Cover image for A history of American architecture : buildings in their cultural and technological context
A history of American architecture : buildings in their cultural and technological context
Gelernter, Mark, 1951-
Personal Author:
Publication Information:
Hanover, NH : University Press of New England, [1999]

Physical Description:
xxii, 346 pages : illustrations ; 25 cm
Format :


Call Number
Material Type
Home Location
Item Holds
NA705 .G35 1999 Adult Non-Fiction Non-Fiction Area

On Order



A richly illustrated history of American architecture that explains why particular architectural ideas occurred when & where they did.

Author Notes

Mark Gelernter is Professor of Architecture and Associate Vice Chancellor for Academic and Student Affairs at the University of Colorado

Reviews 2

Library Journal Review

Gelernter (Univ. of Colorado, Denver) adds to the constellation of concise histories of American architecture while trying to refrain "from a traditional form of architectural writing that stressed connoisseurship." He is more successful with cultural than technological context. Throughout, he stresses European precedents, though the illustrations are not always well placed for optimal comparison. There are several refreshing and original inclusions of more vernacular examples as illustrations of the broad influence of styles. But despite Gelernter's argument in their favor, his illustrations are perhaps the book's greatest liability. Sometimes, as with the Monadnock Building, the author overlooks the key technological significance of the building. Although his summaries are at times substantive, Gelernter's expression of them can be less than elegant. His work does not eclipse the central position of Leland Roth's A Concise History of American Architecture (1979) or Vincent Scully's American Architecture and Urbanism (1969), both of which exhibit more polished writing, more thorough analysis, and more expansive thinking.ÄPaul Glassman, New York Sch. of Interior Design Lib. (c) Copyright 2010. Library Journals LLC, a wholly owned subsidiary of Media Source, Inc. No redistribution permitted.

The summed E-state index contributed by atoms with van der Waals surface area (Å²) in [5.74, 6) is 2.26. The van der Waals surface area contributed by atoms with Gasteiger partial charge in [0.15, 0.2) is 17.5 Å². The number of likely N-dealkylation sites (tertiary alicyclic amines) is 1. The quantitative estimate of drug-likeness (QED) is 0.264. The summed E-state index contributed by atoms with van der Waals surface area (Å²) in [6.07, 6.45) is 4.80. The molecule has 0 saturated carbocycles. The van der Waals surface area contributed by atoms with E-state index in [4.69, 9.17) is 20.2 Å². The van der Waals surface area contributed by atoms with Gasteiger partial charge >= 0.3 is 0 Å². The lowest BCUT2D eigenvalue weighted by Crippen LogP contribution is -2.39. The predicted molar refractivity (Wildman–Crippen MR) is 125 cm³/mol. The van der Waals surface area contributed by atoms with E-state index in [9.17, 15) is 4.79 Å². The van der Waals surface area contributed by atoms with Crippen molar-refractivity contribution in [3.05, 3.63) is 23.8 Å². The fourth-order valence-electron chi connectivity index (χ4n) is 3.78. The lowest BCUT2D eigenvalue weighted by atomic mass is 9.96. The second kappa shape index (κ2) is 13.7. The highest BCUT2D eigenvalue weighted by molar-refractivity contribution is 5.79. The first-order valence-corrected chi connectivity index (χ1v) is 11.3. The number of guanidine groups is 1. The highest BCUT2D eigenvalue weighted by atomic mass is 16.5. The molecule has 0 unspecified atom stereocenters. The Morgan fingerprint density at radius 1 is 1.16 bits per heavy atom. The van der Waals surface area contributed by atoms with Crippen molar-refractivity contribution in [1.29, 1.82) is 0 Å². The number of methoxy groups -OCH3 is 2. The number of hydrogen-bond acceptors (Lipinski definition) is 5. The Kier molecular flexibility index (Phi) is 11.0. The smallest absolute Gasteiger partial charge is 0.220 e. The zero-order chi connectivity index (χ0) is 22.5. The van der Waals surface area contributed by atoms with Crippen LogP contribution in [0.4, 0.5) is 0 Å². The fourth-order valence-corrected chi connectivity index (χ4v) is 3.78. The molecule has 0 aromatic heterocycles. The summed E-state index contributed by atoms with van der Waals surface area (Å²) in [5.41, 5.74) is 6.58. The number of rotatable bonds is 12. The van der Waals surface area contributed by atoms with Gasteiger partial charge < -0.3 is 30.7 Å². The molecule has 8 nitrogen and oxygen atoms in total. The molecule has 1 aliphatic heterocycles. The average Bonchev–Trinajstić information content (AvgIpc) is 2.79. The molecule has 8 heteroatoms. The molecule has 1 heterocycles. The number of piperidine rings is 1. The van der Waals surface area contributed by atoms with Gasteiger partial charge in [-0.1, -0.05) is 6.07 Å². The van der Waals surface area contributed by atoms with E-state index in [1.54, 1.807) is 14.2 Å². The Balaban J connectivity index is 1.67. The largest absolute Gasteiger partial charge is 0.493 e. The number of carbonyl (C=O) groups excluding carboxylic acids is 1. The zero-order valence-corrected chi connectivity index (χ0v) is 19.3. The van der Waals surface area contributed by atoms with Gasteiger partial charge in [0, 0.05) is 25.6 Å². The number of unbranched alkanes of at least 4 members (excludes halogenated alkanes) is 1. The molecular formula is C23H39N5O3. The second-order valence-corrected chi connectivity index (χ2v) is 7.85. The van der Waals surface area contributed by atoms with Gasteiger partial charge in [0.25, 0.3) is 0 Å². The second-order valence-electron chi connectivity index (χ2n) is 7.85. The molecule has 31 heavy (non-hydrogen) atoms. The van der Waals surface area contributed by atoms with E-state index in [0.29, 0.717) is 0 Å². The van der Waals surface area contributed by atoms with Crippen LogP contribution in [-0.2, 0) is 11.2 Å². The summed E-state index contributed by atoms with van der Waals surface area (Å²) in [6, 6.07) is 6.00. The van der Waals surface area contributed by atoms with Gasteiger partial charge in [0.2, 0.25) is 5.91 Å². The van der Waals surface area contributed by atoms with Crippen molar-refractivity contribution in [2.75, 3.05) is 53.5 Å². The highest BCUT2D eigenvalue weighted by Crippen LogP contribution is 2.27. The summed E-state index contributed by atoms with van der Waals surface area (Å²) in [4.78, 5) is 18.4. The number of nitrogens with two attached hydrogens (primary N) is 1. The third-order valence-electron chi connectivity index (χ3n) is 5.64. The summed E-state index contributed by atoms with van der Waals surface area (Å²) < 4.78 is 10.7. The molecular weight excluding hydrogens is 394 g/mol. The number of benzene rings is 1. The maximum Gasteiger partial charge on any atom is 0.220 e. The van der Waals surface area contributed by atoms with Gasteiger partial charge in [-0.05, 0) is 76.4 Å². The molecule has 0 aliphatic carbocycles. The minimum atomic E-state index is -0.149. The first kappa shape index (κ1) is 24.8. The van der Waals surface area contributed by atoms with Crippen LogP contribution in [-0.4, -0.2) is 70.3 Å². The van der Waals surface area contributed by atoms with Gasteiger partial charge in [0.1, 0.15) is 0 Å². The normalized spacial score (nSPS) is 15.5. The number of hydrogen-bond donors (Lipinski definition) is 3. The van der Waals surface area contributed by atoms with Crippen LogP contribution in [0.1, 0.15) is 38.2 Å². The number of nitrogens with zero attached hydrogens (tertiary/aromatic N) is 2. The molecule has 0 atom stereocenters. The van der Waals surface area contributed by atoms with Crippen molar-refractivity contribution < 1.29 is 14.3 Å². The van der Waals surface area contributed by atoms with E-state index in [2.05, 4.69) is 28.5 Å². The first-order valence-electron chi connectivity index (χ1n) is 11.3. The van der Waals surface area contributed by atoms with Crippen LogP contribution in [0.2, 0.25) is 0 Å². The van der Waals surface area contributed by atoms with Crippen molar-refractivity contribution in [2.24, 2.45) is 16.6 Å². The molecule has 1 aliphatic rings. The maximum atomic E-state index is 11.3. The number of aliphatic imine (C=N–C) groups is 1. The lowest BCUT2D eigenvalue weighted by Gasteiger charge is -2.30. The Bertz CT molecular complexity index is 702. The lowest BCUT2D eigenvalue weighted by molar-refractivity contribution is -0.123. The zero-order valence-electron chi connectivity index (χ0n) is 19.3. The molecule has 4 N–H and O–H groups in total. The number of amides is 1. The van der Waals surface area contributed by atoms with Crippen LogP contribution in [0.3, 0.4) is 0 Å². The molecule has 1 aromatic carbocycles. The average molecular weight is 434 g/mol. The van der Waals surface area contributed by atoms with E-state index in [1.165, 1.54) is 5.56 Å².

Choice Review

Here is a comprehensive work for undergraduates containing more history and ideas than most. Gelernter (architecture and administrator, Univ. of Colorado, Denver; architectural illustrator) offers crisp line drawings among the 289 illustrations. Unfortunately, many of the black-and-white photographs lack contrast. Coverage begins in 1500 CE with Native Americans and ends in 1989 with the seaside community in Florida. Ideology and history surrounding American buildings is included throughout, as are useful reviews of history from the ancient Greeks up through American settlement for those "whose European cultural and architectural history is a bit rusty." European comparisons are also included, as is land usage up through urbanization and suburbanization. There are no architect's biographies except for that of Wright. Log cabins are dismissed in one paragraph, and there are no folk vernacular buildings discussed. The author acknowledges the difficulty of writing about his last period, 1973-98, but by then he has offered effective coverage of most American architecture and the ideas that shaped it. No footnotes; glossary with useful references to illustrations. In the end, just another survey for an American architecture survey course. Undergraduates. W. L. Whitwell; formerly, Hollins College

Table of Contents

First Civilizations (12,000 BC-AD 1500)
Cultures Transformed and Transplanted (1500-1650)
Colonial Culture (1650-1763)
The Age of Revolution (1763-1820)
Culture Realigned (1820-1865)
Enterprise and Turmoil (1865-1885)
The Age of Diversity (1885-1915)
Between the World Wars (1915-1945)
Modern Culture (1945-1973)
Postmodern Culture (1973 - 1996)